SEA-TAC AIRPORT -– Airlines are pushing to cut and simplify the array of taxes and fees tacked onto passenger ticket prices.
Passengers who board a plane at Sea-Tac airport currently have $13.62 added to their ticket price to cover airport landing fees, and gate and ticket counter leases. On top of that there is a $4.50 Federal Passenger Facility Charge that helps pay for improvements at airports.
A ticket for a round-trip direct flight would assess the “PFC” twice -- once for each direction. A flight to the same destination that included multiple stops could see the PFC tacked on multiple times -- once for each segment. Add to that the Federal Flight Segment tax (there is such a thing) of $3.50, and the Federal Security Surcharge of $2.50 per hop. Then there's the Federal Ticket Tax of $17.92.
According to the U.S. airline trade group Airlines for America, a flight that involves two stopovers and with a base far of $238 will actually cost the buyer $300 after $61.12 in taxes is added -- 25.6 percent of the total cost of that ticket (the percentage varies from ticket to ticket depending on the fare). Airlines say that added cost discourages people from flying.
Since 1990, airlines say the number of taxes has swelled from six to 17.
KING 5 asked a travel expert run numbers for two flights from Sea-Tac to LAX, one direct, and another on Delta going through the airline's hub in Salt Lake City. The extra stopover doubled taxes to more than $43.20.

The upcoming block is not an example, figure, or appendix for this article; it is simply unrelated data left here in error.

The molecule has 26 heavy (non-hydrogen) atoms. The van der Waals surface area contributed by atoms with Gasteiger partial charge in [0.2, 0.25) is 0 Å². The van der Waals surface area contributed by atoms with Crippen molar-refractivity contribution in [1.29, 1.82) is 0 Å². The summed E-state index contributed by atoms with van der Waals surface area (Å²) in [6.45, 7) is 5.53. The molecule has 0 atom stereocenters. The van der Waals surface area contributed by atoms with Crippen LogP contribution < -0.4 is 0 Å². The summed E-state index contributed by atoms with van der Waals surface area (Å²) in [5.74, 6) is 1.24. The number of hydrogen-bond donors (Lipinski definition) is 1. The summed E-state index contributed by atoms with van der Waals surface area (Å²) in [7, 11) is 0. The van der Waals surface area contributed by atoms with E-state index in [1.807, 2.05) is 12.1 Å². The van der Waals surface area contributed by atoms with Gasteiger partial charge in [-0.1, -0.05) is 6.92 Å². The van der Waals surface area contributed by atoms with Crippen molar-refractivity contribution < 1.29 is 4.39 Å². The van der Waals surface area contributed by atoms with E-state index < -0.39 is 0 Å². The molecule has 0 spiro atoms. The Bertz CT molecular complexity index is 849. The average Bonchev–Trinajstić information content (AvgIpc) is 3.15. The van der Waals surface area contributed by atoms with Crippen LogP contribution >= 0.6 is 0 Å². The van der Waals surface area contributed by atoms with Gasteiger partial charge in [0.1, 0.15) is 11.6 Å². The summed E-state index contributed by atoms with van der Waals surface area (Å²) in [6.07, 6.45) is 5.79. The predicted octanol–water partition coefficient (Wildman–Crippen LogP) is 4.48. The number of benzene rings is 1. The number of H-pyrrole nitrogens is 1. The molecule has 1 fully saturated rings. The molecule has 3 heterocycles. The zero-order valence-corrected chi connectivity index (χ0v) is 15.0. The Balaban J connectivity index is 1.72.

“There is no doubt, governments consider passengers as piggy banks,” said Steve Danishek of TMA Incorporated. Danishek, who closely studies what airlines charge and how much, said, “This is worldwide, this is not just the U.S.”
If anything, the United States is cheap relative to Europe, where Danishek said taxes can easily amount to 50 percent of a ticket's price.
The airlines are pushing the tax issue now as part of a broader reform. Airlines want a national airline policy, less regulation, a modernized air traffic system and stabilized energy prices. Fuel is one of the airlines' biggest costs.
But airports and the FAA say the taxes and fees are essential. That security fee helps fund the Transportation Security Administration, for example.
A spokesman for Sea-Tac said airport authorities need to be part of the discussion on rationalizing taxes, that there should be a national aviation policy, not just one for the airlines.